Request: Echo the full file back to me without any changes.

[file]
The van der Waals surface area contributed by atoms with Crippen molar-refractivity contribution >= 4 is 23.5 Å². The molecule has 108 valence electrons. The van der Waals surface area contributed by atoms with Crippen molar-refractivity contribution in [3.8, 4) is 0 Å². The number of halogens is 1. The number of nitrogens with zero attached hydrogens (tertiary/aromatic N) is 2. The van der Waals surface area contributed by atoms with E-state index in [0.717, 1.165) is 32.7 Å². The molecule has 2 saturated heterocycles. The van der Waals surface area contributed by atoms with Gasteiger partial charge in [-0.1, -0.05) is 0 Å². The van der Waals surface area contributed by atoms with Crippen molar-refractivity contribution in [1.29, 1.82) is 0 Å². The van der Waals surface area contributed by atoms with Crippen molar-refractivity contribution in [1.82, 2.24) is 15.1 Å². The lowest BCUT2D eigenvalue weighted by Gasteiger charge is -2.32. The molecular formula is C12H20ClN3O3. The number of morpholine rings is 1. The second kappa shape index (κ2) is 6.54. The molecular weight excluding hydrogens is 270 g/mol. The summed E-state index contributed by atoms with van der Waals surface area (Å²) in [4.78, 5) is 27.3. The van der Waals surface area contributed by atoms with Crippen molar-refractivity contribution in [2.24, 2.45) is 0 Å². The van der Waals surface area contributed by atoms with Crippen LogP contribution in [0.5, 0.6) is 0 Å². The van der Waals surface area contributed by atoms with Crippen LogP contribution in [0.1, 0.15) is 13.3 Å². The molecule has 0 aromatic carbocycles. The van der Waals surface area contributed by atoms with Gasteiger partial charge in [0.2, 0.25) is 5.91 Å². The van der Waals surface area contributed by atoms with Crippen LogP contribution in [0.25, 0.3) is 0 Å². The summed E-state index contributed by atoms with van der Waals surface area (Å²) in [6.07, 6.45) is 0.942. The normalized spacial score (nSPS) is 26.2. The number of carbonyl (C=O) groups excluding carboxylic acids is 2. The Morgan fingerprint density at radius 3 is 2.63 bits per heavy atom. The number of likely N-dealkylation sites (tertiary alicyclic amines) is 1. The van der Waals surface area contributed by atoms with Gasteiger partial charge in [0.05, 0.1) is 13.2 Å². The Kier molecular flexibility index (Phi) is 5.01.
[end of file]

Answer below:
The van der Waals surface area contributed by atoms with Crippen molar-refractivity contribution >= 4 is 23.5 Å². The molecule has 108 valence electrons. The van der Waals surface area contributed by atoms with Crippen molar-refractivity contribution in [3.8, 4) is 0 Å². The number of halogens is 1. The number of nitrogens with zero attached hydrogens (tertiary/aromatic N) is 2. The van der Waals surface area contributed by atoms with E-state index in [0.717, 1.165) is 32.7 Å². The molecule has 2 saturated heterocycles. The van der Waals surface area contributed by atoms with Gasteiger partial charge in [-0.1, -0.05) is 0 Å². The van der Waals surface area contributed by atoms with Crippen molar-refractivity contribution in [1.29, 1.82) is 0 Å². The van der Waals surface area contributed by atoms with Crippen molar-refractivity contribution in [1.82, 2.24) is 15.1 Å². The lowest BCUT2D eigenvalue weighted by Gasteiger charge is -2.32. The molecular formula is C12H20ClN3O3. The number of morpholine rings is 1. The second kappa shape index (κ2) is 6.54. The molecular weight excluding hydrogens is 270 g/mol. The summed E-state index contributed by atoms with van der Waals surface area (Å²) in [4.78, 5) is 27.3. The van der Waals surface area contributed by atoms with Crippen molar-refractivity contribution in [2.24, 2.45) is 0 Å². The van der Waals surface area contributed by atoms with Crippen LogP contribution in [0.5, 0.6) is 0 Å². The van der Waals surface area contributed by atoms with Crippen LogP contribution in [0.1, 0.15) is 13.3 Å². The molecule has 0 aromatic carbocycles. The van der Waals surface area contributed by atoms with Gasteiger partial charge in [0.2, 0.25) is 5.91 Å². The van der Waals surface area contributed by atoms with Crippen LogP contribution in [0.25, 0.3) is 0 Å². The summed E-state index contributed by atoms with van der Waals surface area (Å²) in [6.07, 6.45) is 0.942. The normalized spacial score (nSPS) is 26.2. The number of carbonyl (C=O) groups excluding carboxylic acids is 2. The Morgan fingerprint density at radius 3 is 2.63 bits per heavy atom. The number of likely N-dealkylation sites (tertiary alicyclic amines) is 1. The van der Waals surface area contributed by atoms with Gasteiger partial charge in [0.05, 0.1) is 13.2 Å². The Kier molecular flexibility index (Phi) is 5.01.